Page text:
“Students are not greater than their teacher. But the student who is fully trained will become like the teacher.” (Luke 6:40).

Pastor Ivanildo da Costa Trindade

Lead Pastor, Grace Church, Lititz, PA

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My father is a quiet man. If I have heard one complaint about him my whole life, it’s exactly his awkward social skills at home. Growing up I got used to this man who always seemed to be most content alone with his thoughts. As I got older life took me away from home and there was even more geographic distance between us.

Now that he will be 88 this year, at the urging of my wife, I took two weeks vacation to spend time with my dad. I also needed some time away to get some perspective and rest from some of the challenges of life and ministry that had become particularly intense as of late.

And, not surprisingly, I found vintage Pastor Eulálio: quiet, unassuming, averse to multitudes, more at ease with his own thoughts. For a talker like me, this is a good exercise. I am forced to listen intently, as if hanging on the edges of conversion, to mine some nuggets of rare wisdom, which I invariably do with him.

3 IT BLOG 5-22-2015So I “perched” myself in the patio just about every day, after lunch and before the afternoon rains. There, I would read, think, pray, rest, and eventually fall asleep for a brief time, a nap made possible only by the magic of the ear plugs (after this trip I have decided that if I had to chose between ear plugs or headphones, I would always pick the former.)

2 IT BLOG 5-22-2015 At some point, after his nap, my dad would come out to the patio, Bible in hand as always, and he would sit there in his accustomed place, reading the Word with the curiosity of a two year old and the tenacity of a medical scientist who believes he’s about to make a new discovery that will revolutionize the way we live. My dad’s love and intensity for God’s Word has never waned and this is the greatest gift he has given me for which I will be eternally grateful.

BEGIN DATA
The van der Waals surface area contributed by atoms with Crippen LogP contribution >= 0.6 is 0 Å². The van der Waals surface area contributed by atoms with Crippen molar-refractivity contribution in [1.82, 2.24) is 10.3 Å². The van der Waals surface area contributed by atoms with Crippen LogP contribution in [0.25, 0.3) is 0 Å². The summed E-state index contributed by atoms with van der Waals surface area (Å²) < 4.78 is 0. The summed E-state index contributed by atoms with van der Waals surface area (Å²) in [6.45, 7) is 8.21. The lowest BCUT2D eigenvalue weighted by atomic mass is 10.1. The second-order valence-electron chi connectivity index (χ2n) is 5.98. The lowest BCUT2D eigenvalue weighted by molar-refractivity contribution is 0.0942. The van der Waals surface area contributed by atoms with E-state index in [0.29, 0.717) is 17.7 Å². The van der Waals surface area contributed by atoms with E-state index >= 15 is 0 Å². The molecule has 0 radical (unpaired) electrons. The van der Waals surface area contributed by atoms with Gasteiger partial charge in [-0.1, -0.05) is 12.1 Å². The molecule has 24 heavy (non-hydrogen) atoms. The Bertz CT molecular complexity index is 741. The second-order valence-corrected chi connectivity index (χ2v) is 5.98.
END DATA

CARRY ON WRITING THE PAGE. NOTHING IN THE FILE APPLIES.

By now I would be sitting on my hammock, pretending to read but watching him and marveling at what I was seeing — a man with a fifth grade education, stooped down a book, refueling his reserves to instruct some of the sharpest minds in these parts.

1 IT BLOG 5-22-2015People would usually come in with the standard “Olá, Pastor” greeting, and invade the magic, bringing him back to this world, as it were. On this particular day a member of the church comes by, Bible on hand, and announces, “I want to receive some instruction from Scriptures about dealing with some family members who are spititists” (followers of Allan Kardec).

And that’s when the chatty, social, jovial, playful but serious side of my father comes out. He sits there, listens to the questions carefully, and goes to the Bible, emphasizing every point, reading from both Testaments with the agility of a first class fencer. I pitch in here and there, offering a meager contribution, but then fade into the background, letting him do his thing.

Only God knows whether I might see my father again this side of eternity, but if I do, I’ve already made a decision: I will have my Bible with me every time I have a conversation with him, no matter the topic. I realized, maybe too late, that the Bible for my dad has the same effect that a T.V. set has for a lot of people. Have you ever met people who talk around the T.V. or need it to remain engaged in a conversation? Well, the Bible is it for my dad. My dad is not quiet. He is just quiet if the subject is something other than the Bible. Strange but wonderfully true.

For those who live near him, if you care, you might catch a glimpse of the old man in his accustomed place. If you decide to come in, bring your Bible and be ready with a question. He will be delighted to serve you. But don’t wait too long. The patio may look different if you do.

Pastor Ivanildo C. Trindade

Lead Pastor, Grace Church, Lititz, PA